Keith Neidermeier
Wharton professor Keith Niedermeier

There is a lot of talk these days of legendary professors, those with “cool” economic theories or “hip” presentation techniques. But some business schools have professors who have gone one step further: they have set up their own rock bands.

Putting aside the flow charts and economic algorithms, these professors opt instead for bass guitar, drums or a microphone – or in same cases all three. Some even play in multiple bands.

Winfried Ruigrok aka "Lizard King"

At St Gallen University in Switzerland it is the dean of the business school, Winfried Ruigrok, who leads the way. Donning shades and a shiny shirt under the stage name “Lizard King”, he plays bass guitar and is a vocalist with St Gallen band No Business, which covers songs by Robbie Williams, Oasis, Bob Dylan and Kylie Minogue. He is also with a rock band at Amsterdam Business School.

No Business drummer Oliver Gassmann – professor of information management by day, “Bonzo” by night – plays in a second academic band, known as B110. They have gone as far as recording their own CD.

The genesis of the St Gallen band occured late one evening in a professor’s flat in Switzerland in the late 1990s. “We never planned to become a proper band but we were enjoying it,” recalls Prof Ruigrok. In 2001 or 2002 there was a university party and the students asked the professors to play in front of around 200 students. “People were actually fighting outside to get in. A year later we were the main act.”

For four marketing professors at the Wharton school at the University of Pennsylvania it was a similar story, says guitarist and vocalist Keith Niedermeier. “We got together mostly as a lark. We were just playing at professors houses’ when MBA students got wind of it and asked the professors to play at the [Wharton] pub.” The band, Brand Inequity – a pun on the marketing term brand equity – then became involved in the Battle of the Bands at the university. That was seven years ago. Now the band plays several times a year.

While many of the professors involved had dreams in their youth of running away with a rock-and-roll band, Prof Niedermeier actually worked semi-professionally as a rock musician, playing in clubs four or five nights a week, before he decided academia was the career for him.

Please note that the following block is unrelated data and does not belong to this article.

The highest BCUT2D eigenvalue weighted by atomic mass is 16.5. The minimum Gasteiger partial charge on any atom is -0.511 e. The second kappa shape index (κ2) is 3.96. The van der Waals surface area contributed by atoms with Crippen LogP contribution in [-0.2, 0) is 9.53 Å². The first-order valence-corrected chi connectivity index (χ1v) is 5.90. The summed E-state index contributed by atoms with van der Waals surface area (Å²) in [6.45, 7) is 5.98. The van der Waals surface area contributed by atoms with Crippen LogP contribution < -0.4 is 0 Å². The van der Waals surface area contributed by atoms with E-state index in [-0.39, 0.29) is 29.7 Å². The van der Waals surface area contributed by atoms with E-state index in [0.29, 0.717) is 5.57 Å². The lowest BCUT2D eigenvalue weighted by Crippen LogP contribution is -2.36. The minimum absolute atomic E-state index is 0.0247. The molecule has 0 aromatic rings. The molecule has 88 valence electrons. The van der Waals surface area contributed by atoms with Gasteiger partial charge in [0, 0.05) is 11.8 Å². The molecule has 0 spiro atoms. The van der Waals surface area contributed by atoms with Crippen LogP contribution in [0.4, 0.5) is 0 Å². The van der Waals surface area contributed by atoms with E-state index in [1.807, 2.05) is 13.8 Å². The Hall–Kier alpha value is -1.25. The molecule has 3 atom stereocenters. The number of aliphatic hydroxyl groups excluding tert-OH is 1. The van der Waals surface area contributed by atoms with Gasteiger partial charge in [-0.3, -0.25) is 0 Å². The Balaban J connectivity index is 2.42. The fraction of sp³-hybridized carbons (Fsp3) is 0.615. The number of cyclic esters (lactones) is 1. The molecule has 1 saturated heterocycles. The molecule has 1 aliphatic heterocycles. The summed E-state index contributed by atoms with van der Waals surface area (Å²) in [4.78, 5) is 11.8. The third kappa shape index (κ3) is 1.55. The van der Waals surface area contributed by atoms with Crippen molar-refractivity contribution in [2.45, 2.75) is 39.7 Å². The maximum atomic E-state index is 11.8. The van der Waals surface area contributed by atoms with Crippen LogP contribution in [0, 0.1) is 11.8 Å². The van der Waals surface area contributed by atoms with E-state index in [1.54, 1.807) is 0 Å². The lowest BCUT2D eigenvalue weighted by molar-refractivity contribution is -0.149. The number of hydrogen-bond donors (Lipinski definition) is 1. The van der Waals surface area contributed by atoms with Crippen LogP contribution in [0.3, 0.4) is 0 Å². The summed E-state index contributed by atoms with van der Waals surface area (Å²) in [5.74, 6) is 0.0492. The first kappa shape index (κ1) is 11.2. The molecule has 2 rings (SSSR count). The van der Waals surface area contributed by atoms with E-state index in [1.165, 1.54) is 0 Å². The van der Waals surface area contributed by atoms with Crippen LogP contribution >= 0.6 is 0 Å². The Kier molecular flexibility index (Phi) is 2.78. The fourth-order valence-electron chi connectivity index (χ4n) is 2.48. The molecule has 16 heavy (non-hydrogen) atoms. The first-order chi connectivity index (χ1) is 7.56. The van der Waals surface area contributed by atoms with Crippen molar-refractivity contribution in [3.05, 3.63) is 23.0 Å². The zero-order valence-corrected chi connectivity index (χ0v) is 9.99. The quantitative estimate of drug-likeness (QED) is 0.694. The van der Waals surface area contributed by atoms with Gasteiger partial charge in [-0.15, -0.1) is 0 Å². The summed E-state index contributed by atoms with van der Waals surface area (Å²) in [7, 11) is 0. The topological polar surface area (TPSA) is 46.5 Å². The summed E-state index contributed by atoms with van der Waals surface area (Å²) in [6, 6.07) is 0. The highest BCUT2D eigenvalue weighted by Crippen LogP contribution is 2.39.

This means that when Brand Inequity start playing their classic rock repertoire, the MBA students are both surprised and impressed, says Prof Niedermeier. “I think they think we are going to prattle through some songs and be awful.”

Americus Reed
Wharton professor Americus Reed

Fellow Wharton marketing professor Americus Reed (drums, percussion and background vocals) believes the band is about more than just a way to let off steam. “We really see it as an approach to engage the students outside the classroom, that’s really why we do it,” he says.

“When they [students] see you on stage playing music, it makes you more human. It forces them to rethink the stereotypes.”

Finance professor Alex Edmans, who now plays in a rock band at London Business School, but previously played in another Wharton band called the Seven Huntsmen, says the band is a great way to help build the business school community.

“Students comes to Wharton or LBS not just for courses. What they come for is lifelong bonds with other people, not just students, but professors,” he says. His most recent gig was in Shoreditch in east London. “Even the dean of LBS Sir Andrew Likierman – a knight – came to Shoreditch to hear us play.”

Prof Ruigrock believes that rock music can help build relationships in the faculty, too. No Business now plays at the annual academic retreat as well as at student events. “It’s a great asset to a university if you [professors] find a way to interact with colleagues. You may have issues with colleagues, but when you play together the issues go.”

Furthermore, there appears to be a natural affinity between the two fields, believes Prof Gassmann. “Professors are creative people. If you look at creativity there are a lot of parallel lines between academia and music.”

Prof Niedermeier agrees. “I feel stepping out in a classroom has a similar feeling,” he says. “You want to connect with and understand the audience. When you get a positive response you feel good about it.”

So what does the future hold? “We don’t have any delusions of becoming rock stars,” says Prof Niedermeier of his Wharton marketing colleagues. Nor does Prof Ruigrok plan to give up the day job. “Why do we do this?” he asks. “We do it for fun.”

The initial appeal of a university gig is clear, says the mild-mannered Prof Gassmann. “If you have 1,000 students behave as if you are Robbie Williams, it is really cool.”

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